We demonstrate a laser-assisted dry transfer technique for assembling patterns of vertically aligned carbon nanotube arrays on a flexible polymeric substrate. A laser beam is applied to the interface of a nanotube array and a polycarbonate sheet in contact with one another. The absorbed laser heat promotes nanotube adhesion to the polymer in the irradiated regions and enables selective pattern transfer. A combination of the thermal transfer mechanism with rapid direct writing capability of focused laser beam irradiation allows us to achieve simultaneous material transfer and direct micropatterning in a single processing step. Furthermore, we demonstrate that malleability of the nanotube arrays transferred onto a flexible substrate enables post-transfer tailoring of electric conductance by collapsing the aligned nanotubes in different directions. This work suggests that the laser-assisted transfer technique provides an efficient route to using vertically aligned nanotubes as conductive elements in flexible device applications. © 2012 American Chemical Society.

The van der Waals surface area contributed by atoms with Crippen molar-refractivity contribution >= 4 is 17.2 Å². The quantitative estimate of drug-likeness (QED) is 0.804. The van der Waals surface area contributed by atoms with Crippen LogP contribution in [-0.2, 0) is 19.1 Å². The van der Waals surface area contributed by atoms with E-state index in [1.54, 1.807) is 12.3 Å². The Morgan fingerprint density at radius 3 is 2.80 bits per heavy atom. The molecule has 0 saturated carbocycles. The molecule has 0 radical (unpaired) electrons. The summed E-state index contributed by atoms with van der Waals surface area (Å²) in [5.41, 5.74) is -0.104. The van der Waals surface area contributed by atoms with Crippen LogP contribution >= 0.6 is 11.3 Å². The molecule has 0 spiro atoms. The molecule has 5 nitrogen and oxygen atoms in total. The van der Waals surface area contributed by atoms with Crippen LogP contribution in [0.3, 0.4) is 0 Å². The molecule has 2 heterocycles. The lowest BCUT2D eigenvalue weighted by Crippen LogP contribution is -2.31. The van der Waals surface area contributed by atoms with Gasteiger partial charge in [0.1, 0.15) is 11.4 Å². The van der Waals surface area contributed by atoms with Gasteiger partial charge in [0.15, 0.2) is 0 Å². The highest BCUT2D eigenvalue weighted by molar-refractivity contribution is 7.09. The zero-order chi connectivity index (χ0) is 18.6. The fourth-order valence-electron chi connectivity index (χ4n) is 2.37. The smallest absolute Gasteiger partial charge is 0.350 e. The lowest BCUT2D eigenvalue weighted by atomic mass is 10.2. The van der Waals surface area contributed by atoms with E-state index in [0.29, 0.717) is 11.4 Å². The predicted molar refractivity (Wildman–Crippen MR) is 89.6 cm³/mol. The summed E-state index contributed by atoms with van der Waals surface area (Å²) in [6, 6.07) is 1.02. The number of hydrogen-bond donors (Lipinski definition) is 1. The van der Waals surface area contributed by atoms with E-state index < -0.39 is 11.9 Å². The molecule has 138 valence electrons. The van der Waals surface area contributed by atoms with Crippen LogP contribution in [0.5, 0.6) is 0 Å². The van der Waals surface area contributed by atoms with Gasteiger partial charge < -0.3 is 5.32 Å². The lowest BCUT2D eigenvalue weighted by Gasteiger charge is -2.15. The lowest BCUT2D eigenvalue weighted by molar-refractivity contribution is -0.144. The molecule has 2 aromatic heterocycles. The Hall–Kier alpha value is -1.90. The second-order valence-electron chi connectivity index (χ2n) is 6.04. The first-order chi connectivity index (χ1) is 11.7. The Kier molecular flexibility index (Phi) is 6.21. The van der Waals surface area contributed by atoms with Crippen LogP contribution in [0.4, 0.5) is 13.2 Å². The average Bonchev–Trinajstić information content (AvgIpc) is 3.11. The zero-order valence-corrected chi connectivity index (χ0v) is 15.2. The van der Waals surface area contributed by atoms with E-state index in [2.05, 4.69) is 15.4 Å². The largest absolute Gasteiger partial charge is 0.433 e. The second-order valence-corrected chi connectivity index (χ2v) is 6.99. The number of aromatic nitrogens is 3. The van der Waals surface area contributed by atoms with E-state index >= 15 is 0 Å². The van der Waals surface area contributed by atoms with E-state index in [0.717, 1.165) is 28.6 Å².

|Original language||English (US)|
|Number of pages||9|
|State||Published - Aug 21 2012|
Bibliographical noteKAUST Repository Item: Exported on 2020-10-01
Acknowledgements: This work was supported by the SINAM NSF NSEC. The authors also thank the King Abdullah University of Science and Technology (KAUST) for the support through a grant to the ME Dept. of UC Berkeley. J.I. thanks Dr. Hojeong Jeon for assistance with microscope imaging.
This publication acknowledges KAUST support, but has no KAUST affiliated authors.